For the first time in a long-standing campaign to remove US nuclear weapons from Germany, a delegation of US peace activists will participate in protests at the Büchel Air Base, July 12 to 18, demanding the withdrawal of the 20 remaining US H-bombs still deployed there. Notable among the 11-person delegation are seven participants who have served a combined total of 36 years in US jails and prisons for protest actions taken against nuclear weapons programs and the war system.
The delegation of eleven US activists* — from Wisconsin, California, Washington-DC, Virginia, Minnesota, New Mexico, Tennessee, and Maryland — has been brought together by Nukewatch and will join the coalition of 50 German peace and justice groups and organizations converging on the air base.
“The world wants nuclear weapons abolished,” said US delegate Bonnie Urfer, a long-time peace activist and former staffer with the nuclear watchdog group Nukewatch, in Wisconsin. “To waste billions of dollars replacing the B61s when they should be scrapped is criminal considering how many millions are in need famine relief, emergency shelter, and safe drinking water,” Urfer said. Urfer has spent 6 and 1/2 years incarcerated for a string of misdemeanor-level protests she calls “civil resistance” against war, nuclear weapons and nuclear power.
The US delegation and the German public is particularly concerned that the US is planning to produce 480 new hydrogen bombs — the so-called “B61-12”— to replace the 180 B61 bombs now deployed in five European NATO countries including the 20 at Büchel. Production is not expected to start before 2022.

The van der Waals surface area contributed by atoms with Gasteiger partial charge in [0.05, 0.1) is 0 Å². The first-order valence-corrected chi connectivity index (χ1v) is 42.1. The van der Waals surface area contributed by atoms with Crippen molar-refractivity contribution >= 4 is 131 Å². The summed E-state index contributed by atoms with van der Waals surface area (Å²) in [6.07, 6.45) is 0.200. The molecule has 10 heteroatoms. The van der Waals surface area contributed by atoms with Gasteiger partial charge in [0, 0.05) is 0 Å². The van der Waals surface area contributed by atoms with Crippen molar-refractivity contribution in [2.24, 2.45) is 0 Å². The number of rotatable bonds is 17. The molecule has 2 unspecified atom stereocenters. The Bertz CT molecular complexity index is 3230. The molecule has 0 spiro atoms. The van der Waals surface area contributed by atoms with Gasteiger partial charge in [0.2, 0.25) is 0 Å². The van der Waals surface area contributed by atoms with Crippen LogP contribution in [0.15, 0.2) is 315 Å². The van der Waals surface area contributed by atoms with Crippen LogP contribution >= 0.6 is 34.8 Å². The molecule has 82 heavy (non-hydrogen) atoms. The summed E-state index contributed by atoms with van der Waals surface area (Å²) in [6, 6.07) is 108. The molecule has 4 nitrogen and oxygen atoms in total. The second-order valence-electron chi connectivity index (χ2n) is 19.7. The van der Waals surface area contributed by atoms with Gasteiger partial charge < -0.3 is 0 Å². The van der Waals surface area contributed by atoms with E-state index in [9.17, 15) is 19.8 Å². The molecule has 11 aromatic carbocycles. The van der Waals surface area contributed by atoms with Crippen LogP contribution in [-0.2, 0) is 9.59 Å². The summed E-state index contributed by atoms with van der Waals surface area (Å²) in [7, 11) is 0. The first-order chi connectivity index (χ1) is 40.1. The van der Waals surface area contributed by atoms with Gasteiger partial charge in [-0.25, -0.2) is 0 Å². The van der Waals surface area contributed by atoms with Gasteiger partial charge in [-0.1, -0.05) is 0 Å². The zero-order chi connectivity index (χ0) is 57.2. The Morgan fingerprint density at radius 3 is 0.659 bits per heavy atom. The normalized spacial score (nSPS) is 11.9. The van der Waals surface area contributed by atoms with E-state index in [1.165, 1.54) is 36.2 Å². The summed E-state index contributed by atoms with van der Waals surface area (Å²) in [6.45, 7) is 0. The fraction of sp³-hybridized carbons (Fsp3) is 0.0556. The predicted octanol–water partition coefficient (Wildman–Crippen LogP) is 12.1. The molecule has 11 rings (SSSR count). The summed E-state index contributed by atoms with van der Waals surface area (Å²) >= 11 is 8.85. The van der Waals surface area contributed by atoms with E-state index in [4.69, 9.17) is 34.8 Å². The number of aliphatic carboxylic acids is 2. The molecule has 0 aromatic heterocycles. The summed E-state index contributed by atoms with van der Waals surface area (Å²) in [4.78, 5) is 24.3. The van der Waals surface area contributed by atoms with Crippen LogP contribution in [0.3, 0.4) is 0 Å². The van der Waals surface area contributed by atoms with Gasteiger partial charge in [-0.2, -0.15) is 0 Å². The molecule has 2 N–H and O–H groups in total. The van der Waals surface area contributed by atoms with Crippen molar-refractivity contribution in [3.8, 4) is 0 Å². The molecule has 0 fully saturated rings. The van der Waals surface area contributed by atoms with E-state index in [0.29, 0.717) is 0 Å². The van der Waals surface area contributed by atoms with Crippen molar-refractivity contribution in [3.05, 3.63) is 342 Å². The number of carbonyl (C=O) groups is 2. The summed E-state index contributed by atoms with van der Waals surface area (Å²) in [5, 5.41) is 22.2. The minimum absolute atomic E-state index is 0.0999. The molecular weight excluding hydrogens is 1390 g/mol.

“Our united resistance will stop the new, illegal nuclear bombs nobody needs,” said Marion Küpker, a disarmament campaigner and organizer with DFG-VK, Germany’s oldest peace organization, this year celebrating its 125th anniversary. “We want Germany to be nuclear weapons free,” Küpker said.
Under a scheme known as “nuclear sharing,” Germany, Italy, Belgium, Turkey, and The Netherlands still deploy and conduct NATO nuclear war maneuvers using the US H-bombs, although all six states are parties to the Nuclear Non-Proliferation Treaty (NPT). Articles I and II of the NPT explicitly prohibit nuclear weapons from being either transferred to or accepted from other countries. The US is the only country in the world that arms other countries with its nuclear weapons. (China may lease a nuclear-powered submarine but not nuclear weapons from Russia.)
German Parliament resolved to evict US H-bombs
The March 26 start date of “Twenty Weeks for Twenty Bombs” is significant for Germans. First, on March 26, 2010, Germany’s Bundestag voted overwhelmingly — across all parties — to have the government work to remove the US weapons from German territory. In 2008, US and NATO officials claim that “deterrence” makes retaining the B61 important in Europe, but the US European Command said that there would be “no military downside to the unilateral withdrawal of nuclear weapons from Europe.”
Second, on March 27 this year the United Nations General Assembly (UNGA) in New York launched formal negotiations for a treaty banning nuclear weapons. The UNGA will convene a second session, June 15 to July 7, to produce a binding “convention” banning any production, possession, deployment, or use of nuclear weapons, in accordance with Article 6 of the NPT. (Similar treaty bans prohibit poison and gas weapons, land mines, and cluster bombs.) A formal Draft Treaty was unveiled May 22 in Geneva. Nuclear-armed countries led by the United States tried unsuccessfully to derail the negotiations and boycotted the first round. Germany’s government under Angela Merkel joined the boycott in spite of broad public support for nuclear disarmament.
A huge majority of the German public supports both the UN treaty ban and the ouster of US nuclear weapons from its territory. […]